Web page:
Intimate, intoxicating, and utterly irresistible, the achingly intense ‘In Separation’ EP sees Nottingham’s Blondes capturing moments of connection and inner reckoning through dynamic, dramatic, and emotionally charged indie rock.
for fans of Catfish & the Bottlemen, Peace, Blur
Stream: “Does It Rain on You?” – Blondes
I felt it was a collection of songs about the ways we live with and without each other, and so the title felt fitting, especially given the disjointed nature of the campaign.
Fun fact No. 1: None of the members of indie rock band Blondes is a natural blonde!
Fun Fact No. 2: These “four non blondes” can really rock.
Formed about six years ago at the University of Nottingham in Northern England, Blondes are on course to helm the next generation of British indie rock. The band enjoyed a moment of TikTok virality in 2020 around their third career single “Coming of Age,” a breakout track that not only kept true to its name, but also turned into a self-fulfilling prophecy – with 15 million streams and counting, to date. Their debut EP Out the Neighborhood followed a year later and served as a fitting introduction to Blondes’ identity and sound, but it’s on the fast-rising band’s newly-released sophomore effort that they truly shine their brightest and their boldest.
Intimate, intoxicating, and utterly irresistible, the achingly intense In Separation sees Blondes capturing moments of connection and inner reckoning through dynamic, dramatic, and emotionally charged indie rock. Guitars roar and drums churn alongside soaring, searing vocals full of passion and pain, youthful yearning and heartfelt wonder.
Coming over all dazed and there were all kinda places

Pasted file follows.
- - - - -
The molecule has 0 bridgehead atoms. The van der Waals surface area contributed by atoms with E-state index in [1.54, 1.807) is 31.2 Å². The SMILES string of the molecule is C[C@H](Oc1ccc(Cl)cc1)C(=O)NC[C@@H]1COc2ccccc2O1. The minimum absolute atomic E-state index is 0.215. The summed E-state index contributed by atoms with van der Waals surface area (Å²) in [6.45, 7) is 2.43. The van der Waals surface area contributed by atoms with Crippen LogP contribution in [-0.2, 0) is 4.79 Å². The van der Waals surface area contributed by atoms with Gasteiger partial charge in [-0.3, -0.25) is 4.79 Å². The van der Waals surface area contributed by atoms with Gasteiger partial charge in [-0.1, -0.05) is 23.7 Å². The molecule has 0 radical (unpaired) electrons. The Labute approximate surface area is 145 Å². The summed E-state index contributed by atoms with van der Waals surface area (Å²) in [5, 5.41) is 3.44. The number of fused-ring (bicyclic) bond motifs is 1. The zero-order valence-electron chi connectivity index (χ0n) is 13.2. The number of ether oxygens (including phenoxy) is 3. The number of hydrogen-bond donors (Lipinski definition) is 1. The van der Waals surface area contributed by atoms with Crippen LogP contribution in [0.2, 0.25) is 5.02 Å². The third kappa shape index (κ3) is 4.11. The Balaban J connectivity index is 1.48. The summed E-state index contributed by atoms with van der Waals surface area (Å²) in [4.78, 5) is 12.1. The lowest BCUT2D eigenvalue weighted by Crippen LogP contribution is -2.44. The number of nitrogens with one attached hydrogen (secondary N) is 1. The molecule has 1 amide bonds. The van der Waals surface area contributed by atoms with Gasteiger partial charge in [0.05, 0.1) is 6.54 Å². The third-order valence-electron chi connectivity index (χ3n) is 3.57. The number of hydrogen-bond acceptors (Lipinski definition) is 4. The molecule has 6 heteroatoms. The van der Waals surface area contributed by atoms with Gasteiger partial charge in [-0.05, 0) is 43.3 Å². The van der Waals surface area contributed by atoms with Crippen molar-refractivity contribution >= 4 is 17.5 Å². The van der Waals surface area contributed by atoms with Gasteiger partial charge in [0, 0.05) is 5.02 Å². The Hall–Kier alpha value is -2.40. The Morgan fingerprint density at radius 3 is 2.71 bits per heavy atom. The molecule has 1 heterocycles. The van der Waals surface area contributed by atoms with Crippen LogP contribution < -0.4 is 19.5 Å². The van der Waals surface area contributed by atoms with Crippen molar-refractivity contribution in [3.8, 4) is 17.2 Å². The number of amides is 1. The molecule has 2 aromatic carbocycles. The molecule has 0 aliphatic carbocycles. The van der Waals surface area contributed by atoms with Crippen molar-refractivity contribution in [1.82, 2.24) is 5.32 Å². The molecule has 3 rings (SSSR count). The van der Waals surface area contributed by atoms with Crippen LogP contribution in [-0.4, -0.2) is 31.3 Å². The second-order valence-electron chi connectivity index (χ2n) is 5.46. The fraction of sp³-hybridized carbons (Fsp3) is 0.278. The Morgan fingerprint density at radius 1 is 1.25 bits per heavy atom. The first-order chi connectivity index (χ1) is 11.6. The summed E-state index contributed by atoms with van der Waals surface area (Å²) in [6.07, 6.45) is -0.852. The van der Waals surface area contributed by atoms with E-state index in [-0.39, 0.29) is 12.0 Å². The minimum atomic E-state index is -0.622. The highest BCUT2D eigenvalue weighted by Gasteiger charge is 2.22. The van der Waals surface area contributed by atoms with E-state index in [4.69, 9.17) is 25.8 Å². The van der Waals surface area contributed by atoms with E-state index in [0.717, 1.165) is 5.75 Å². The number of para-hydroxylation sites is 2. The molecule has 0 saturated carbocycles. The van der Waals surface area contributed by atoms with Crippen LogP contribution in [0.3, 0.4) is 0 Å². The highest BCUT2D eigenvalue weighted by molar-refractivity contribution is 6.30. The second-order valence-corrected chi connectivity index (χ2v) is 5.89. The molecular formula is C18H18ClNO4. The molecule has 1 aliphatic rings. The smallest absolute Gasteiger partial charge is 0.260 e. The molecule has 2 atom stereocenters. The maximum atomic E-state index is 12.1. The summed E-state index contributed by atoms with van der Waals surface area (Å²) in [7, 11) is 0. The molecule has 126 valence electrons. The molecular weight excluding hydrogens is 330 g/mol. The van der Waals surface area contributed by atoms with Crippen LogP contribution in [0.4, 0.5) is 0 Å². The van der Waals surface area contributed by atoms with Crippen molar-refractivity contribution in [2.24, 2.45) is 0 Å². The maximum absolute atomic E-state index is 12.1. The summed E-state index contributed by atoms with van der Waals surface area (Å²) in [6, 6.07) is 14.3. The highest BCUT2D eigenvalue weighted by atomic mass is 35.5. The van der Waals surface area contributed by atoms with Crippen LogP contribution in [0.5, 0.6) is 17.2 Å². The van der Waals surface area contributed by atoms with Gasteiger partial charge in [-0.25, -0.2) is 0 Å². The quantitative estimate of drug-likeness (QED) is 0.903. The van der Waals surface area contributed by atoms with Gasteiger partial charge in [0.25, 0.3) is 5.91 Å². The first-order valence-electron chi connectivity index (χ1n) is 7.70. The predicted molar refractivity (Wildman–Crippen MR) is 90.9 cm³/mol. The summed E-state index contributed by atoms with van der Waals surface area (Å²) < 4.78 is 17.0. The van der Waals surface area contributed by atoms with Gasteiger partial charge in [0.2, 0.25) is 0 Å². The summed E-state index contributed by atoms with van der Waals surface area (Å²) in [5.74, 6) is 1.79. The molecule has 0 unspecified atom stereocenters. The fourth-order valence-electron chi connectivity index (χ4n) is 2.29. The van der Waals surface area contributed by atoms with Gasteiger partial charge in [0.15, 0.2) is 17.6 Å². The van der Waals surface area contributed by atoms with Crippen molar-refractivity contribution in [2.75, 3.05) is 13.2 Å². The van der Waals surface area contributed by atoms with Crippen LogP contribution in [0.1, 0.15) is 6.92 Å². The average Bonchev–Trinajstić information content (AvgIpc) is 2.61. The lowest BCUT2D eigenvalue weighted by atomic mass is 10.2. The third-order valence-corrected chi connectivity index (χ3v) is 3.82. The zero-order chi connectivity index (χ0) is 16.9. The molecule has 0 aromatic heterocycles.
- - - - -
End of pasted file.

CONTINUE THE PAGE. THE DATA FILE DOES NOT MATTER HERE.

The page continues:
I was hoping you’d take me to
Always something to say in such an obvious way
But it’s just never the same with you
Too far gone in all the wrong ways again
If I don’t like the sky, then I can just pretend
Does it rain on you?
When the days are through
I’m just not in the mood
– “Does It Rain on You?,” Blondes
Released July 14, 2023 via C3 Records (Michigander, Tony Velour, Baej Lambeaux, Taipei Houston), In Separation is, true to its name, a record exploring the intersection of togetherness and detachment, intimacy and distance. Out the Neighborhood‘s follow-up highlights the extent of Blondes’ artistic growth in an admittedly short period of time, and for members Will Potter (vocals), Alex Davison (guitar), Daniel “Stroudy” Stroud (guitar and drums), and Tom Herbert (bass), that’s a big part of the sell.
“I think this EP sees us finding our footing a bit more, feeling more comfortable in what we sound like as a band,” Potter tells Atwood Magazine. “Our writing has become more streamlined and more guitar focused, intentionally a little grittier and more expressive of what we’re trying to say.”
“It is definitely a big step up in our songwriting,” he continues. “Most of the songs on Out the Neighbourhood were written while we were at uni, and they still carry some of that naivety in the songwriting I think. We definitely have evolved as songwriters, with a better appreciation for the craft and what it takes to make a song interesting, and keep it interesting throughout.”
As is often the case, the road to this completed record was anything but linear.
“We recorded this project largely over the course of two sessions which were a long time apart, so that was quite unconventional,” Potter recalls. “That was a result of our record deal being negotiated with LAB joining our existing partners C3, so after the first half was completed with our previous collaborator Rich Turvey, it got kind of put on pause. In a way that was a big challenge for us, but it also gave us a bit of room to nail down three more really great tracks and properly define what the record was going to be. By the time the label picked it back up again, we were very clear on the six songs that would make up the EP and what it would be called.”